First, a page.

'Other Than Honorable'

by Randi Minetor
in Focus on Theater
Jessiee Datino and Jason Kolotouros take the stage as abstract projections change the scene in Other Than Honorable. Photos by Huth Photography
Jessiee Datino and Jason Kolotouros take the stage as abstract projections change the scene in Other Than Honorable. Photos by Huth Photography

Lighting and Projection are Critical for World Premiere

From the enthusiasm in his voice as he drove through Los Angeles, lighting designer Josh Epstein had an unmistakable dose of world premiere fever.

The excitement of being the first-ever designer to conceive the lighting for Other Than Honorable, a new play by stage and screen writer Jamie Pachino, who is known for his work on NBC’s Chicago PD and other projects, had taken hold even before he had seen a single run-through. Epstein had embraced the uncertainty that comes with mounting a world premiere, in which design issues might need to be addressed on the fly as director and playwright made changes to the script before his eyes.

Chaotic abstracts signal a new scene in Other Than Honorable

“A lot of times when I’m working, the staging is new, but the text is pretty established,” he says. “Here there’s a bit of evolution with the actual text. That’s a little terrifying, but also exciting — things are changing at a moment’s notice.”

The transitory nature of lighting design lends itself to an environment fueled with change, Epstein noted. “As lighting designers, we create a level of flexibility. It’s the way we work best. Theatre is an always-changing world, but the fact that the text is also changing is a little daunting. That makes working on a world premiere exciting from a design perspective. You’re talking with the author, and you’re putting it on its feet for the first time. That’s thrilling.”

Projections set the location of Grae's apartment in Other Than Honorable

Other Than Honorable got its first production at Geva Theatre Center, a LORT (League of Resident Theatres) professional venue in Rochester, NY, in April and May 2017 amidst a swirl of interest in its crisp writing and headline-inspired themes. In addition to Chicago PD, Pachino’s work is familiar to viewers of Halt and Catch Fire on AMC, Franklin & Bash on TNT and Fairly Legal on USA. Other Than Honorable already won top honors from the John Gassner Playwriting Award Competition, the Gulfshore Playhouse New Works Festival and the Ashland New Plays Festival, as well as the Blue Ink Award from the American Blues Theatre — all before its first production took the stage.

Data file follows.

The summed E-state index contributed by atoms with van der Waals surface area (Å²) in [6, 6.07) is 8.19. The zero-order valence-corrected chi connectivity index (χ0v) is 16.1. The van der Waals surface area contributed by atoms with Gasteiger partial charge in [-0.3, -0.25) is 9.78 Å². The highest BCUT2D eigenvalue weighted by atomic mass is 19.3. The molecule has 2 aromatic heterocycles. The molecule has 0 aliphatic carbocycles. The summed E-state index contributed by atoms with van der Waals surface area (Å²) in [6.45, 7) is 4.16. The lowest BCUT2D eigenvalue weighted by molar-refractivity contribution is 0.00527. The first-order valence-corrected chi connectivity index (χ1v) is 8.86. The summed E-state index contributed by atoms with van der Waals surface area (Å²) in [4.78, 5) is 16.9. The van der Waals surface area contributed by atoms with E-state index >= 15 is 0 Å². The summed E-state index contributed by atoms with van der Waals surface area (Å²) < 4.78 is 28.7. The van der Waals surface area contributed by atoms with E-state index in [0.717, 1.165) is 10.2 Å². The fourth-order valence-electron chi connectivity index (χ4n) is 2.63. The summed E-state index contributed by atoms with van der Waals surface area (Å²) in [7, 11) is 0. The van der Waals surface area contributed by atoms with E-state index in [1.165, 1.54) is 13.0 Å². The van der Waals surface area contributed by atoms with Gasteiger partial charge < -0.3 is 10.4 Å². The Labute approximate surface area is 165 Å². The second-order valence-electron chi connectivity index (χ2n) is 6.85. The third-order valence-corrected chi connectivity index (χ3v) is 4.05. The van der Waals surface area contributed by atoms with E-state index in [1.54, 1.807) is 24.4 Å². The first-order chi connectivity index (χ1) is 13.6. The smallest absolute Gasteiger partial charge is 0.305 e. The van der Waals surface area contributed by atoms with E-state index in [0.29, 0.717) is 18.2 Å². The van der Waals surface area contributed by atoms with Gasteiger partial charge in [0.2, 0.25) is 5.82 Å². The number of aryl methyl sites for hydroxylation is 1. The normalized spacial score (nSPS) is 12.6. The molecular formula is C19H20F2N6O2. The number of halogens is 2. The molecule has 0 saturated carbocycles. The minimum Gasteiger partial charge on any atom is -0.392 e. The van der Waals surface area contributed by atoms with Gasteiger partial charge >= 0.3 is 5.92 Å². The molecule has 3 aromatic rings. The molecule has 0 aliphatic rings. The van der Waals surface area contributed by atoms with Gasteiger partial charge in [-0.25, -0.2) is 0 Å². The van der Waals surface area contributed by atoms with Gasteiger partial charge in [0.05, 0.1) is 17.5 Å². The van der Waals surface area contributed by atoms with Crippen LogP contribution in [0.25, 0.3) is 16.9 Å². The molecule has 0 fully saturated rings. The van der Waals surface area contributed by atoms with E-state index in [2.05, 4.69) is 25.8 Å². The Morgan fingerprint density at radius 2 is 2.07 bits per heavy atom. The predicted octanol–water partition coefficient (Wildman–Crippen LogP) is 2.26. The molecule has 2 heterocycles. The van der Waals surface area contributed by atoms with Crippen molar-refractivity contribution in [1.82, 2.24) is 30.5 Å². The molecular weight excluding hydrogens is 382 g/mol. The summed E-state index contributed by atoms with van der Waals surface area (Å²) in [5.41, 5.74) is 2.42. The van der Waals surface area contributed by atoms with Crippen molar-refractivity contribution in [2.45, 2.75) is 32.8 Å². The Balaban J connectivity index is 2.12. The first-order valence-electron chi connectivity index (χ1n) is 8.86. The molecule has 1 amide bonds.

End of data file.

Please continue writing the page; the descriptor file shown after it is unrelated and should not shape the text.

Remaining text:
The play’s main character, attorney Grace Rattigan (Jessiee Datino), not only has a staggering case load and a husband deployed in the Middle East, but she must confront her own demons when a young female soldier seeks her out to represent her in a difficult trial. “We often work on plays that have subject matter than is important to this day and age, but I can’t think of a play I’ve worked on that is more timely than this one,” says Epstein. “Talking about women in the military, equality, the treatment of women in and outside of combat and the way we’ve approached integrating women into the military is fascinating.”

At the same time, this play’s staging presents an exciting challenge for a lighting designer — and an opportunity for lighting and projections to work together in a process resembling choreography.

Director Kimberly Senior calls the piece’s rapid pace and clipped presentation of scenes “aggressive precision,” requiring a set that’s always in motion, conceived by scenic designer Jack Magaw. Two turntables — one inside the other — change the scene from one place to another with the silky smoothness of a video edit, while sliding panels allow walls to glide away amid the color and flash of quasi-abstract video projections, creating a new environment in seconds.

This fairly constant motion must be matched with lighting that sustains the sense of movement while making certain that the audience’s attention is guided seamlessly to the next scene. “There’s a lot of technology that is all exciting and interesting, but at the heart of it is trying to tell a complicated story about a really important matter,” says Epstein. “I’m approaching the lighting by trying to distill the location and move the story forward without getting in the way of what’s happening to these characters.”

To accomplish this, however, technology becomes critical. “We’re using everything that Geva has, which is a substantial amount of lighting equipment,” he says. This includes plenty of ETC Source Fours, Vari-Lite VL3000s and VL1000s for moving effects, two Rosco I-Cue Intelligent Mirrors for repositioning beams of light from specific specials and a series of color scrollers that get a significant workout during the performance. Several channels of RC4 wireless dimming provide power and control of the many practical lamps, overhead light fixtures and sconces, virtually all of which come on as they travel on turntables. An ETC Eos lighting control desk controls the entire show.

“Every location has its own look and feel,” Epstein says. “That’s by nature of the fact that it’s a bare stage with a little furniture and some projections on the back wall. So we need to tell a story with the lighting. This becomes as basic as a lamp onstage for a night scene where Grace is sitting in her apartment and as complex as a woman giving testimony while on a moving turntable.”